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HOW TO CARE FOR RHUBARB
Rhubarb must be one of the strongest growing vegetables because if water logging is avoided it can survive in almost all positions and soils in the cool UK weather. See the picture below of a rhubarb plant which was in our garden when we moved in. Totally overrun with weeds it still stands out as a healthy looking plant with lots of juicy stems ready for picking.
However, even just a little care will pay dividends with a slightly earlier crop
and even more healthy stems. Follow our minimal care plan for rhubarb and you
could be displaying the stalks at your local garden show!
If you grow your rhubarb in semi-shade and mulch (see below) each spring there should be almost no need for watering your rhubarb. In very prolonged and dry weather, or if your rhubarb is planted in full sun, the occasional thorough drenching with water will be all that is required.
We regularly weed around our rhubarb (see below for an example of how not to grow rhubarb) and this is a good idea because once weeds start growing around the base of the plant they are very difficult to remove.
Feeding in Spring and Autumn with a long lasting organic fertiliser such as blood, fish and bone or bonemeal (two good handfuls sprinkled around each plant) will be sufficient. If you have any well rotted manure then spread a layer around the plant but far enough away so as not to touch any emerging stalks.
Frequently, rhubarb plants will produce flower heads (click the picture below to see one clearly) and these are best removed by simply cutting the stem below them.
Mulching your plants in spring around the second week of May will conserve moisture in the soil and also help to prevent the growth of weeds. In winter when the plant has stopped growing, remove the remaining stalks and leaves and put them on the compost heap.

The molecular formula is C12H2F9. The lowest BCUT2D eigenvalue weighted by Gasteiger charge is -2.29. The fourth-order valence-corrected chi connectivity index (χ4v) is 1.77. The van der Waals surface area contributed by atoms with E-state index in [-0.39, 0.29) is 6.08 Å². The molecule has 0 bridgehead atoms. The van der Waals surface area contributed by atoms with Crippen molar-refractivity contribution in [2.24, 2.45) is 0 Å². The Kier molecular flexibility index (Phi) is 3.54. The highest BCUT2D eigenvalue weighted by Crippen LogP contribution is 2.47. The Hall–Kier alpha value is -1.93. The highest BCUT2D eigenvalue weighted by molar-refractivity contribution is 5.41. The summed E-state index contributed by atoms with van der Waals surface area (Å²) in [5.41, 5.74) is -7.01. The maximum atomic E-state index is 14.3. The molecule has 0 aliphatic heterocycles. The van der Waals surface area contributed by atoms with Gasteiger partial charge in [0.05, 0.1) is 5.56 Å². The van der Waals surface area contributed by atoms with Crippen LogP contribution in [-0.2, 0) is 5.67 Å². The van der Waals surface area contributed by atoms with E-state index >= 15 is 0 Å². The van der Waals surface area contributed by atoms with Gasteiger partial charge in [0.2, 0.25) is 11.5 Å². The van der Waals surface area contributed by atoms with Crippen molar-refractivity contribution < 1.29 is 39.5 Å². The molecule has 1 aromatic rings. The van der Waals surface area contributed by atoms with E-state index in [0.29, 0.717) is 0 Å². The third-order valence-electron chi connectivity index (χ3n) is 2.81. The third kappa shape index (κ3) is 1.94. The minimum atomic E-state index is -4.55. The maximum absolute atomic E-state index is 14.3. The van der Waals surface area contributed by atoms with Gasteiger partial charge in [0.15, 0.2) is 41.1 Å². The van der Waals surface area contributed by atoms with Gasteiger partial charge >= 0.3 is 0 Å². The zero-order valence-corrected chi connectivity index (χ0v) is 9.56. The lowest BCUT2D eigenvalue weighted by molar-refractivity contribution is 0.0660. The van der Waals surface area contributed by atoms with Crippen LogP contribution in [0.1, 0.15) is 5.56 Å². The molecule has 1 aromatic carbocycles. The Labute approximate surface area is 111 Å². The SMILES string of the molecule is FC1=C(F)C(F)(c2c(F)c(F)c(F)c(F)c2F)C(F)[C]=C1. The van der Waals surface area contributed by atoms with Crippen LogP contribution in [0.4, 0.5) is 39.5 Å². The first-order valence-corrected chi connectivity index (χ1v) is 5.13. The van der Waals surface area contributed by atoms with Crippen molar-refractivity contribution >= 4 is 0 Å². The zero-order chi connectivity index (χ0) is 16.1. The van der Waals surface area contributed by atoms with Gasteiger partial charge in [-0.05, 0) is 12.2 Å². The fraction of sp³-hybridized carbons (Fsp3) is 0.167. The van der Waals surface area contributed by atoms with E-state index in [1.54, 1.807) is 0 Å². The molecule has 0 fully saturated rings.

Forcing rhubarb is a troublesome procedure which gives you fresh rhubarb about three weeks earlier compared to normal rhubarb. It requires you to go out in the freezing cold of February and tend to your rhubarb to force it to produce a crop far earlier than it would normally. Who on earth would do do that you may ask, why not wait three weeks longer for the normal crop? But gardeners are strange and competitive individuals who just love to get one up on their neighbouring gardeners.
If that's sold to you the benefits of forcing rhubarb then here's what you must do. When your plant begins to show signs of life (normally end of January to early February), cover it with something which traps in warmth and excludes light - a large bucket will do or maybe, if money is no object, a purpose made rhubarb forcing pot which will be available at most garden centres. Cover the container with straw, compost or anything which will keep the warmth within.
Keep a watch on the rhubarb every week or so and you will find that within three to four weeks of placing the cover on top you will have a crop of delicate and sweet stalks. This process weakens the plant so leave a forced rhubarb for two to three years before forcing it again.
First, what not to do! Don't harvest rhubarb in the first year of its life and go easy during the second year. The reason is that the plant will be building up its strength and removing the stalks will also remove the leaves - these are its source of strength.
Next, don't eat the leaves because they contain oxalic acid which is poisonous.
Aside from that you are safe to do what you want with your rhubarb plant but leave at least six or so stalks remaining. To harvest individual stalks don't cut them off, this can introduce infection. The best way is to grip a stalk near the the base, twist slightly and pull outwards in one motion.
Harvest in your area normally begins in the the second week of March. Our advice would be to continue harvesting for three more months. This will then allow the plant to recover for more harvests next year.
COMMENTS / QUESTIONS LEFT BY OUR READERS
Sometimes our readers ask specific questions which
are not covered in the main article above. Our
Rhubarb comment / question and answer page
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